Princess Haya frequently appeared, along with her husband, at Royal Ascot, the Epsom Derby and other highlights of the English equestrian calendar; both were reported to have been friendly with Queen Elizabeth II.[13]


Princess Haya is the first Arab and first woman to become Goodwill Ambassador for the United Nations World Food Programme and UN Secretary General Ban Ki-moon appointed her a UN Messenger of Peace in 2007.[14]

She founded Tkiyet Um Ali (TUA), the first Arab NGO dedicated to overcoming local hunger, in her native Jordan, which provides food assistance and employment opportunities to thousands of poor families. In November 2012, Tkiyet Um Ali announced a campaign to quadruple the number of its beneficiaries to reach 20,000 families living under the food poverty line, aiming to meet the UN Millennium Development Goals on hunger by 2015. Tkiyet Um Ali (TUA) is intended to expand to reach all Jordanian families with insufficient income to meet basic food needs. In addition, Dar Abu Abdullah (DAA) and TUA announced a strategic partnership[15] for a parallel jobs creation program to help TUA beneficiaries become more self-sufficient.[16]

Princess Haya chaired Dubai's International Humanitarian City which is the world's largest operational center for the delivery of aid, both in emergencies and for long-term development. Ten UN agencies and nearly 40 non-government organizations are members of the IHC which has supported relief efforts all over the globe, including for Syrian refugees affected by civil war, for East Africans during the last drought,[which?] in Pakistan during the 2009 floods, and to Afghanistan and Yemen. The IHC has also hosted UN and NGO staff evacuated during emergencies and civil unrest.

She was an ambassador for the World Food Programme from 2005 to 2007,[17] and then appointed a UN Messenger of Peace in July 2007 by Secretary-General Ban Ki-moon. She was a founding member of former Secretary-General Kofi Annan's Global Humanitarian Forum based in Geneva, and writes editorials and articles on hunger, nutrition and the UN Sustainable Development Goals which have appeared in the London Times, Le Figaro, the Globe and Mail, and La Repubblica. In August 2012, she supported the 2012 United Nations' World Humanitarian Day in Dubai.[18] Under her patronage, Dubai twice hosted the Global Meeting of the World Food Programme and is increasingly a center for United Nations and regional meetings on development and humanitarian aid.

Relief and charitable programmes in Jordan also benefitted from the support of the princess's consort, Sheikh Mohammed, specifically the King Hussein Cancer Foundation, the Haya Cultural Centre and the 'Reading Nation' campaign.[19]

Princess Haya has followed in her father's footsteps in giving her support to the charitable foundation "Anything is possible", set up in the name of King Hussein to advance education for girls, including the project "The Maiden Factor", established by sailor Tracy Edwards with the relaunch of her yacht Maiden in 2018.[20][non-primary source needed][21]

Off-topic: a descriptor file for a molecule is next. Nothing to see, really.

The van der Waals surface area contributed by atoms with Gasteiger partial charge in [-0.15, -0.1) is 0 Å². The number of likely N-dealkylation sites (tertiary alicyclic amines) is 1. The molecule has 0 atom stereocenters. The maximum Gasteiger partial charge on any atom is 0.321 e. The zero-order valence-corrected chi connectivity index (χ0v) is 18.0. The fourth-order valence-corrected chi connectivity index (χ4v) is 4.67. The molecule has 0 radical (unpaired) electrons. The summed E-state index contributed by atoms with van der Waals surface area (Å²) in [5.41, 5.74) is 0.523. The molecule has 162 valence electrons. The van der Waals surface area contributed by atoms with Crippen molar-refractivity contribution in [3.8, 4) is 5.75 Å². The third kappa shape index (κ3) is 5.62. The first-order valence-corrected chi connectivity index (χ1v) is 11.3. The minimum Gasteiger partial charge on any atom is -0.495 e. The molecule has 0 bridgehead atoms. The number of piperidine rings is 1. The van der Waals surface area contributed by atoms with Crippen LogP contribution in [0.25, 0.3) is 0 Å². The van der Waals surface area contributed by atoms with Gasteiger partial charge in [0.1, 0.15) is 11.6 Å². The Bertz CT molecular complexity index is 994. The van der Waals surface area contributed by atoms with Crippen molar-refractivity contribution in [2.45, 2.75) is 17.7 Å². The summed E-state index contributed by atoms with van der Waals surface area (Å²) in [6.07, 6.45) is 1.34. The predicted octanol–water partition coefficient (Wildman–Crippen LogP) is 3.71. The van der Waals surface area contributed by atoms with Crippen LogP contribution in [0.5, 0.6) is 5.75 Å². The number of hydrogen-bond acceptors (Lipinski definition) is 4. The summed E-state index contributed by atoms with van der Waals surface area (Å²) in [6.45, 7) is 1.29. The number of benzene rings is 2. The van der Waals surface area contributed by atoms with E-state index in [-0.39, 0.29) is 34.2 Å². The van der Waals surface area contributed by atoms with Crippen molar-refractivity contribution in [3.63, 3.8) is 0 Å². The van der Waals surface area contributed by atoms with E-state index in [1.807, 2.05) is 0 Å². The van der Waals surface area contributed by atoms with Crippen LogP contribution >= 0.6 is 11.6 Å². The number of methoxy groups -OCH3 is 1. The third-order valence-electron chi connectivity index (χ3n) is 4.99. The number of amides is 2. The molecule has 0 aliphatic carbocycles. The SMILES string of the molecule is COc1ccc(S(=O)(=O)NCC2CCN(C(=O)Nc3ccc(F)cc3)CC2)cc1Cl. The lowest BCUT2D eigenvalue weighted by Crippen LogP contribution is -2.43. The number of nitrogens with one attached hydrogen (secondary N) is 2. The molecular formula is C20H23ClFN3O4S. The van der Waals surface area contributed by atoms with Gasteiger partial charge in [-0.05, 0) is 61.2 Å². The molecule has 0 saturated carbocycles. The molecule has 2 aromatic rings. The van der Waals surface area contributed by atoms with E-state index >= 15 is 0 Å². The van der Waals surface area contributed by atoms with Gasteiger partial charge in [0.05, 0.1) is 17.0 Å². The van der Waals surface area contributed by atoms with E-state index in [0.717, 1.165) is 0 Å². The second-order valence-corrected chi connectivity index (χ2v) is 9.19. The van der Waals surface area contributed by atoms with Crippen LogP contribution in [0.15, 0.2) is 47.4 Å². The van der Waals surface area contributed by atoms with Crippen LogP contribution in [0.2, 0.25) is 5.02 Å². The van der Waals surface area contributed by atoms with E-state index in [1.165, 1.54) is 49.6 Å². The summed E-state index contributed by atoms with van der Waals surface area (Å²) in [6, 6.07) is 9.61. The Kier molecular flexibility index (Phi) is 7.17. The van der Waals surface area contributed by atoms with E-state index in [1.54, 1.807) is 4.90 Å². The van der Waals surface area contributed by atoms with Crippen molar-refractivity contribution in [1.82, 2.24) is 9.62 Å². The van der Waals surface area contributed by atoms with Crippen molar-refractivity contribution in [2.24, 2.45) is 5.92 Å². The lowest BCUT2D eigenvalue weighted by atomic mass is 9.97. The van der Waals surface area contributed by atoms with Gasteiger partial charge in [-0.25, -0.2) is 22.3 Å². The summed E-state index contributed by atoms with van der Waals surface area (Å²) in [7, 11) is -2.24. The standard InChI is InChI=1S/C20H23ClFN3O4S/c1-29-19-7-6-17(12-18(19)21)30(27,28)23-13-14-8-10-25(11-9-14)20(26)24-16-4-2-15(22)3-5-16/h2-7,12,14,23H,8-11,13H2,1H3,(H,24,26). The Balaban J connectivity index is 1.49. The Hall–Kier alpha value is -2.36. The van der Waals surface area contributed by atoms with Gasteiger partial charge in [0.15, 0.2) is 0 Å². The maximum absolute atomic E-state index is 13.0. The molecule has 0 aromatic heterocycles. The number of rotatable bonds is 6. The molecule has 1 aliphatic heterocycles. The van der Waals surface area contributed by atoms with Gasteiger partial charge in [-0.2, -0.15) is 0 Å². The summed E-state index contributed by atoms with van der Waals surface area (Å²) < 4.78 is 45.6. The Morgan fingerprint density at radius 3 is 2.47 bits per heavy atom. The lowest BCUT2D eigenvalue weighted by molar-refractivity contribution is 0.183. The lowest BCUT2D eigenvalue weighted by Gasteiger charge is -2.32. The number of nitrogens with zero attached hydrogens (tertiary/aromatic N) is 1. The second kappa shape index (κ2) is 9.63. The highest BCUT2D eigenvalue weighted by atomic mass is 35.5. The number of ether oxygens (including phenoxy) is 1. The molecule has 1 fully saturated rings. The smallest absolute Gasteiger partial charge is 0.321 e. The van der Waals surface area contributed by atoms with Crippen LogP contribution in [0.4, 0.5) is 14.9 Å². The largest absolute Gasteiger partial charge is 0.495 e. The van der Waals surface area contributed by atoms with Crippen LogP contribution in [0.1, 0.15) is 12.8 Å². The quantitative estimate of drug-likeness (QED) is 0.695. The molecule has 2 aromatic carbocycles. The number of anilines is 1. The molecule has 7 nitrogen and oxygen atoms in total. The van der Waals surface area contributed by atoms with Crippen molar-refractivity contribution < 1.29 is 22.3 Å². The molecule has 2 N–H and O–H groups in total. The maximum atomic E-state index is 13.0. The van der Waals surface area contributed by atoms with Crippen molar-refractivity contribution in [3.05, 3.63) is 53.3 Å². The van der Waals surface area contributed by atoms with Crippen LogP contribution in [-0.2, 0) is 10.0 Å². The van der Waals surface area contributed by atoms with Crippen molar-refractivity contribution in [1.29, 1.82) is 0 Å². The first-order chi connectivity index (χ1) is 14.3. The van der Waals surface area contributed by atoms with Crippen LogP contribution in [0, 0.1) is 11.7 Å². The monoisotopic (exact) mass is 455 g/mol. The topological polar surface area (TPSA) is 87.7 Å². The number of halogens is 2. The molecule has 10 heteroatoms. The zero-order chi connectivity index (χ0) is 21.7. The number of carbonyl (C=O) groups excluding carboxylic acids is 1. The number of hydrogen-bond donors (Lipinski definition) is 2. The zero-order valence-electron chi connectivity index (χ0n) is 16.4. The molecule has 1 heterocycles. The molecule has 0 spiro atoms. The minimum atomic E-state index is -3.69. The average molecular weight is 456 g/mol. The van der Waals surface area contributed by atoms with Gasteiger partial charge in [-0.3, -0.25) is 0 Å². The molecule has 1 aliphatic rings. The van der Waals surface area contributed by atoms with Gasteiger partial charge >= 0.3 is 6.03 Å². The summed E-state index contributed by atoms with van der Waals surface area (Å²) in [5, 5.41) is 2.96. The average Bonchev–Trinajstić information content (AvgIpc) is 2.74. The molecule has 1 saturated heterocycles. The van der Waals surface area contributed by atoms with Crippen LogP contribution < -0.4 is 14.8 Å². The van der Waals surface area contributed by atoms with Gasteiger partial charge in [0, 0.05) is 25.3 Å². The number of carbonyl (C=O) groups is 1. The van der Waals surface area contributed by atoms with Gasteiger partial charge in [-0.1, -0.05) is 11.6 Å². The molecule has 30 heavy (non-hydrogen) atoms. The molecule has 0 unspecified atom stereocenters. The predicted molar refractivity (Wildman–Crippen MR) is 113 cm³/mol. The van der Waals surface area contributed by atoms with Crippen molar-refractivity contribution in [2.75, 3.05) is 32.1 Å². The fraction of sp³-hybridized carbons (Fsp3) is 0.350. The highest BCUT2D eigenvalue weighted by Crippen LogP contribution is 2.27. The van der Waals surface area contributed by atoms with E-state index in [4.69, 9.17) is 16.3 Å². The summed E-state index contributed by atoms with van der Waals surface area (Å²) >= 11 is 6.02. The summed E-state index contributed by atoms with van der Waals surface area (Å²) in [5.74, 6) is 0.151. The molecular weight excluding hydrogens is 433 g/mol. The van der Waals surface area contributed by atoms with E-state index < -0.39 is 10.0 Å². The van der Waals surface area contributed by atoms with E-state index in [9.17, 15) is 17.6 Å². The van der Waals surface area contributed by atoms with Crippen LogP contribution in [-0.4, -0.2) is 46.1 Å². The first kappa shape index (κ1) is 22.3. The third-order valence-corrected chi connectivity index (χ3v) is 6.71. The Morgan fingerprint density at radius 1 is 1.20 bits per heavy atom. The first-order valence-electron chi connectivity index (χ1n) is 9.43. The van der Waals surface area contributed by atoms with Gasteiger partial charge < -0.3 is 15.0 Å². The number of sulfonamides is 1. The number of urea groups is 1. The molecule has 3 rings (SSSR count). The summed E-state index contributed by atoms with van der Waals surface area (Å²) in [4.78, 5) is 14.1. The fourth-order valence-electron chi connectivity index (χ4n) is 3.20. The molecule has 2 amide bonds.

She is a member of the Honorary Board of the International Paralympic Committee.[22]

Personal life[edit]

On 10 April 2004, Princess Haya married Sheikh Mohammed bin Rashid Al Maktoum, the Vice President and Prime Minister of the UAE and Ruler of Dubai, as his second and junior wife. The marriage ceremony was held at al-Baraka Palace in Amman.[23][24]

On 2 December 2007 in Dubai, Princess Haya gave birth to her first child, Sheikha Al Jalila bint Mohammed bin Rashid Al Maktoum.[25] The baby's birth coincided with the United Arab Emirates' 36th celebration of its National Day, on 2 December.[26] On 7 January 2012, she gave birth to her second child, Sheikh Zayed bin Mohammed bin Rashid Al Maktoum.[27]

She resides in a home in Kensington Palace Gardens. As an envoy of the Embassy of Jordan, she is able to remain in the UK and is granted diplomatic immunity and protection under the Vienna Convention on Diplomatic Relations.[28]

Divorce and court proceedings[edit]

On 7 February 2019, Sheikh Mohammed divorced Princess Haya under Sharia law, though she was not informed at the time. The date was the twentieth anniversary of the death of her father, King Hussein of Jordan.[29] By early 2019, Princess Haya had become suspicious of the transportation of two of her stepdaughters, Sheikha Shamsa and Sheikha Latifa, back to the United Arab Emirates,[30] and Sheikh Mohammed learned she had an affair with her British bodyguard.[31][32]

On 15 April 2019, Princess Haya left Dubai with her children Sheikha Jalila and Sheikh Zayed to reside in the United Kingdom. The topic attracted immense media coverage all over the world.[33] She was reported to have applied for asylum in Germany, and the British newspaper The Times reported that she had been escorted by a German diplomat to Germany. The Times reported that Sheikh Mohammed allegedly posted a poem on Instagram, in Arabic and English, accusing his wife of treachery and betrayal and also threatening her.[33][34][35][36][37]

Wardship and early proceedings